Brahma made us blackberry pancakes.  I can't remember how we pulled this off, but it must have been planned.  Maybe I did pack out eggs!

Definitely more than sandwiches here!  I can tell from this picture we're further north because Brahma's beard is getting out of control, and because the food got so good.  Delis in the New England area did not disappoint, and we were constantly finding amazing grub every time the trail met a road crossing.

Canolis sold at a nursery.  It was always the unlikely place!  Ice cream at a greenhouse, killer burgers at a gas station hole-in-the-wall, and Italian delicacies in the middle of a bunch of plants.  How did we find these places?  We just looked for the telltale row of backpacks outside any given establishment, the equivalent of 5-star rating.

Parting shot:  Food on the Trail, gone wrong.  Dusty's discount Halloween Reese's Pieces bit the dust somewhere in New Jersey and it took forever to pick them all up.

October 11, 2011

Food on the Trail, Part 2

I almost forgot to include The Bearbag in these pics!  This system of hanging our food in the air to keep it away from squirrels, coons, critters and the occasional bear, soon became obsolete.  I guess because we just got lazy.  Even though some hikers around us actually had their tents ripped and their food bags rifled through by a real live Snickers-addicted black bear, and one kid "Bearpack" had his pack stolen altogether, as the days of hiking piled on one another it became increasingly more important to just collapse into our sleeping bags after dinner than to spend time gazing upwards for that perfect bearbag branch.

Not only was bearbagging a camp chore that cut into our bedtime routine, it also would've seriously hindered the Poptart system that made mornings so much better.  For weeks we would get up in the morning and hop around in the cold morning air, fire up the stove, boil water, make oatmeal and instant coffee (with sugar and tiny shots of creamer that I would pocket from diners and gas stations) and then have to get back in the tent to change into our funky hiking clothes.  In retrospect it was insanely elaborate once we discovered that we could go to sleep with Poptarts in the mesh pocket of our tent, then wake up and eat breakfast together in our cozy warm camp clothes while checking the elevation map for that day's hike.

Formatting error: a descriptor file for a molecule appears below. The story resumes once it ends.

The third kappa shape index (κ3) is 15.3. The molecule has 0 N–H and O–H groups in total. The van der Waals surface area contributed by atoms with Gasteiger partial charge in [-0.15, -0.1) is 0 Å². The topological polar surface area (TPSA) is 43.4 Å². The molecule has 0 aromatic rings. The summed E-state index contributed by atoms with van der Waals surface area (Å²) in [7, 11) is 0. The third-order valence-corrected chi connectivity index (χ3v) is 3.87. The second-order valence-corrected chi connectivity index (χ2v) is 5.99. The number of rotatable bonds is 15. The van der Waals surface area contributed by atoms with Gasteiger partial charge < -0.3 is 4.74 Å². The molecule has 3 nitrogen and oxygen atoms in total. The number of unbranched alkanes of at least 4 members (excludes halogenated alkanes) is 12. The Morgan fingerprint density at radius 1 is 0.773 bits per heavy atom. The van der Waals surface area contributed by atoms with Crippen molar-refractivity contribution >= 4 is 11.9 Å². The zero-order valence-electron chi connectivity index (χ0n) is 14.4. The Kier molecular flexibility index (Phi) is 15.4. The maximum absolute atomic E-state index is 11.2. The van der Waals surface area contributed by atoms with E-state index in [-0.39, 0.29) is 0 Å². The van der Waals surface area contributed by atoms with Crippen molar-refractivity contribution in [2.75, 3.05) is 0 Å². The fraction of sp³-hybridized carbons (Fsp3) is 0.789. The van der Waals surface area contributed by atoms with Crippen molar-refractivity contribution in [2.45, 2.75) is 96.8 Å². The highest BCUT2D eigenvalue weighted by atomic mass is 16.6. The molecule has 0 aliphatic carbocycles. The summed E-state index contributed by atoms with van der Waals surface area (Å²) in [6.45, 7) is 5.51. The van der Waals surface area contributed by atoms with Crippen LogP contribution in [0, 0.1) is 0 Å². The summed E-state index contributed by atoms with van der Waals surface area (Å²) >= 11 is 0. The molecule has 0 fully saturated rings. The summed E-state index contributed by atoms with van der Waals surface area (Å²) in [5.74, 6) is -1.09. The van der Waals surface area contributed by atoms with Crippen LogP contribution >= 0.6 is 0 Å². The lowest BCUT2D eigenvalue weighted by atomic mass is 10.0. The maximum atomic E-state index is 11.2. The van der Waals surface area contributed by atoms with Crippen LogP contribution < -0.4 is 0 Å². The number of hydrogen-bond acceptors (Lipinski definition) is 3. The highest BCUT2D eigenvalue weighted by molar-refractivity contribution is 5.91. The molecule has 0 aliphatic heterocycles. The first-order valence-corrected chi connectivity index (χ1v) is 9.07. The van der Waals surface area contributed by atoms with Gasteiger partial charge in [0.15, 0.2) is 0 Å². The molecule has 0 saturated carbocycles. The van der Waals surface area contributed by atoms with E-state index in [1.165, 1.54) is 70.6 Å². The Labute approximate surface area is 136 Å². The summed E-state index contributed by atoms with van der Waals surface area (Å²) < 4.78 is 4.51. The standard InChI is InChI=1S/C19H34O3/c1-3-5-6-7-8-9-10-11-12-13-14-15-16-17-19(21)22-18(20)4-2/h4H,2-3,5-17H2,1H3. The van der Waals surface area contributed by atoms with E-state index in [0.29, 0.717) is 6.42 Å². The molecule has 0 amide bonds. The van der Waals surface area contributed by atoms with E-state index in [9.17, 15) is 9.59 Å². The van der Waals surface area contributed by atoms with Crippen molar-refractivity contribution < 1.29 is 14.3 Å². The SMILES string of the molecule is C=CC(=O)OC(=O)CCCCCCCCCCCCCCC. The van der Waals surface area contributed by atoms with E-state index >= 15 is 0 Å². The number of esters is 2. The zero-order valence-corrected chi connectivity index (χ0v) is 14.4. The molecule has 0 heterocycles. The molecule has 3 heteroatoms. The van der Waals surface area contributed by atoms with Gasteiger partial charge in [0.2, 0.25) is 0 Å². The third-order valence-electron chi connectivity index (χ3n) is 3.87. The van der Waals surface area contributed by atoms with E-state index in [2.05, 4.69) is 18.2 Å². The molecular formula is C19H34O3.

All that to say, we started with good intentions of directing bears elsewhere and ended by turning our yellow tent into a junk food beacon in the wild.

Happy demonstrates how if he was a bear, he would have no trouble reaching the foodbag of some section hikers at a campsite in Tennessee, a mother-daughter combo who spent their camp time braiding each other's hair.

Camping on Watauga Dam, and still faithful to bearbag.

I decided to feed peanut butter to a worm (or whatever this thing is), and it totally ate it!

One day we were hiking and this Hiker Feed sign sprang from among the bushes.  Someone named...Captain Dan, maybe? opened his home and his kitchen and his lawn to all the hikers passing through.  We sprawled our tents on his yard and feasted on biscuits and gravy the next morning.

This spontaneous, go-with-the-flow way of life is something that is addictive.  I understand why people come off the trail and crave these small departures that stack up to one massive adventure.  Most days you wake up and know you're going to hit however many summits, you need to find cell service on one of them to say hi to your mom, there will be a shelter with a privy in 7.2 miles, and you want to camp that night by a stream the guidebook shows as a good water source.  But what you can't plan are things like hiker feeds and trail magic, in which your predictable day of hiking is disrupted by hot pizza or cold beer or a ride to a movie theatre or a backyard full of burgers and a chance to stretch your soggy feet in the sun.

Brahma's idea of bringing his melted Snickers back to life in a cold stream.

Another great example of an unforeseen oasis in the middle of a "normal" day of hiking: stumbling upon a gas station that also has a grill and just so happens to churn out some killer burgers.

That's right.

This is me in a motel lobby in Daleville, VA, but it could be anywhere on the trail because we did this a hundred times.  Buy a bunch of groceries for however many days til the next town stop, yardsale them on a table somewhere and then try to pack them down into our foodbag.  The foodbag is so heavy you want to cry, so you pull the chocolate-covered pretzels out and start snacking...

Max Patch, North Carolina was a surreal day for us.  Not only did a former thru-hiker camp out on top of the bald and hand out pizza, set up a drum circle and offer organic produce to us '08 hikers, my sister and her husband also showed up and surprised us with a little visit since the trail runs not far from where they live.  We sat in their car and ate oranges.  Or...I should say - I ate the orange in their car and Brahma watched.

Our time in Buena Vista with Mary Lynn was one long series of amazing food, made even more amazing by the scarceness of such things on the trail as bacon-wrapped dates stuffed with goat cheese, pot roast and veggies, and fresh, unpasteurized cow's milk.  

Then there was this lavish spread of food put on by Carl and Scottie, some more friends that took an interest in blessing us with a feast and a hot shower.  Only they also had 600,000-thread count sheets on the guest bed.